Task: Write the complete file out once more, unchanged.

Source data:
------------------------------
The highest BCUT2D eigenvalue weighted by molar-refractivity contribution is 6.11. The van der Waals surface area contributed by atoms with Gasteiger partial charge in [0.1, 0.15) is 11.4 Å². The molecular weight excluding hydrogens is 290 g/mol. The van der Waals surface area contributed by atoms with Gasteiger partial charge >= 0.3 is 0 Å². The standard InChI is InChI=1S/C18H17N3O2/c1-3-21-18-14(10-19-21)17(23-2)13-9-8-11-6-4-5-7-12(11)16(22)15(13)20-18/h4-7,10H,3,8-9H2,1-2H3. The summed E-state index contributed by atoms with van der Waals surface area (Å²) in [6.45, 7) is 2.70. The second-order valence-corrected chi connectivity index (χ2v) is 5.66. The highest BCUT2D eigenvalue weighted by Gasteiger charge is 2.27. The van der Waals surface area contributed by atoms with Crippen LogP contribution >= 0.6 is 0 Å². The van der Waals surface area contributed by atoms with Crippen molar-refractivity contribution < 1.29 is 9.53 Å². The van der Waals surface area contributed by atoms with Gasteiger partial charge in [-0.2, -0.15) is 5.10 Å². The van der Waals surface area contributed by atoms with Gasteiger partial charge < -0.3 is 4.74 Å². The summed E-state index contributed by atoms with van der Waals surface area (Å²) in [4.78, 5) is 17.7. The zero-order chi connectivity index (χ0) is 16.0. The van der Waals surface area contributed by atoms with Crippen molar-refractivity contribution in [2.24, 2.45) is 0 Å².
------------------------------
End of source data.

The highest BCUT2D eigenvalue weighted by molar-refractivity contribution is 6.11. The van der Waals surface area contributed by atoms with Gasteiger partial charge in [0.1, 0.15) is 11.4 Å². The molecular weight excluding hydrogens is 290 g/mol. The van der Waals surface area contributed by atoms with Gasteiger partial charge >= 0.3 is 0 Å². The standard InChI is InChI=1S/C18H17N3O2/c1-3-21-18-14(10-19-21)17(23-2)13-9-8-11-6-4-5-7-12(11)16(22)15(13)20-18/h4-7,10H,3,8-9H2,1-2H3. The summed E-state index contributed by atoms with van der Waals surface area (Å²) in [6.45, 7) is 2.70. The second-order valence-corrected chi connectivity index (χ2v) is 5.66. The highest BCUT2D eigenvalue weighted by Gasteiger charge is 2.27. The van der Waals surface area contributed by atoms with Crippen LogP contribution >= 0.6 is 0 Å². The van der Waals surface area contributed by atoms with Crippen molar-refractivity contribution < 1.29 is 9.53 Å². The van der Waals surface area contributed by atoms with Gasteiger partial charge in [-0.2, -0.15) is 5.10 Å². The van der Waals surface area contributed by atoms with Gasteiger partial charge < -0.3 is 4.74 Å². The summed E-state index contributed by atoms with van der Waals surface area (Å²) in [4.78, 5) is 17.7. The zero-order chi connectivity index (χ0) is 16.0. The van der Waals surface area contributed by atoms with Crippen molar-refractivity contribution in [2.24, 2.45) is 0 Å².